Instead, I sit. I sit in the unknown, secretly wishing I hadn’t opened this can of worms and would rather go back to my safe comfortable routine. But, I started this and will ride it out.

I’ve been in a similar place other times in my life. Haven’t we all? Transition and change are inevitable, and we navigate them the best way we know how. I used to refer to this season as ‘the dark hallway’ – that place where doors have closed, but no new ones have opened yet.

Today I choose to call it the ‘Sunshine Space’. The doors are closed, but the area is sparkling with potential. I don’t know what those new possibilities are yet, but I’m willing to set my fear aside to notice the slivers of light peeking through the cracks in the doors offering a glimpse of something more beautiful than I’d imagined.

I don’t know what’s next. I have no idea where 2019 will lead me or what the journey through this year will entail, but I’m open. I trust my Source, the One who DOES know all and will reveal it as I’m ready to hear it and move forward.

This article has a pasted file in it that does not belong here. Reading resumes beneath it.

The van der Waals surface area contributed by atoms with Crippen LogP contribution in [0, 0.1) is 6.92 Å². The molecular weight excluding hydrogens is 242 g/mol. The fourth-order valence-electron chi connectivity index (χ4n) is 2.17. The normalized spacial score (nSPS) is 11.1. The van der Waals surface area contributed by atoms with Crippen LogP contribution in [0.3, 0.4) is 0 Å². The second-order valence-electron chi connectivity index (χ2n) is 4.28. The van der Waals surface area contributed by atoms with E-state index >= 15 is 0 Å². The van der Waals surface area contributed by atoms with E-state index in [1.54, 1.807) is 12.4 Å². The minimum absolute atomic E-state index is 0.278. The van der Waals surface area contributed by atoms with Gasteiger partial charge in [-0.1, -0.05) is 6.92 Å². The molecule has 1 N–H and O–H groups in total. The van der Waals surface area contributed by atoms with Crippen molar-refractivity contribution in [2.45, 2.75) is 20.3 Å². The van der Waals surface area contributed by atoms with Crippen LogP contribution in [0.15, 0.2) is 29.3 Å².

How about you? Have you ever felt, or are you feeling it now, the wind of change blowing in? Is it time for something new, but you don’t know what?

I’d love to hear about it so we can navigate this path together, moving forward, ever on the magical journey in this life we love.

What are you afraid of?

What’s your biggest fear? 

Snakes? Heights? Spiders?  If we dig a little deeper, we may discover what really scares us is not being accepted, not feeling lovable or loved, or not quite good enough.

When did we develop those fears?  For some of us it was one moment in time that was so traumatic we remember it like it was yesterday.  Someone said something or did something to us that made us feel unworthy or unimportant and caused us to view the world as unsafe.  For many of us it wasn’t one single thing, but a series of events that combined made us feel uncomfortable in our own skin, timid, and fearful.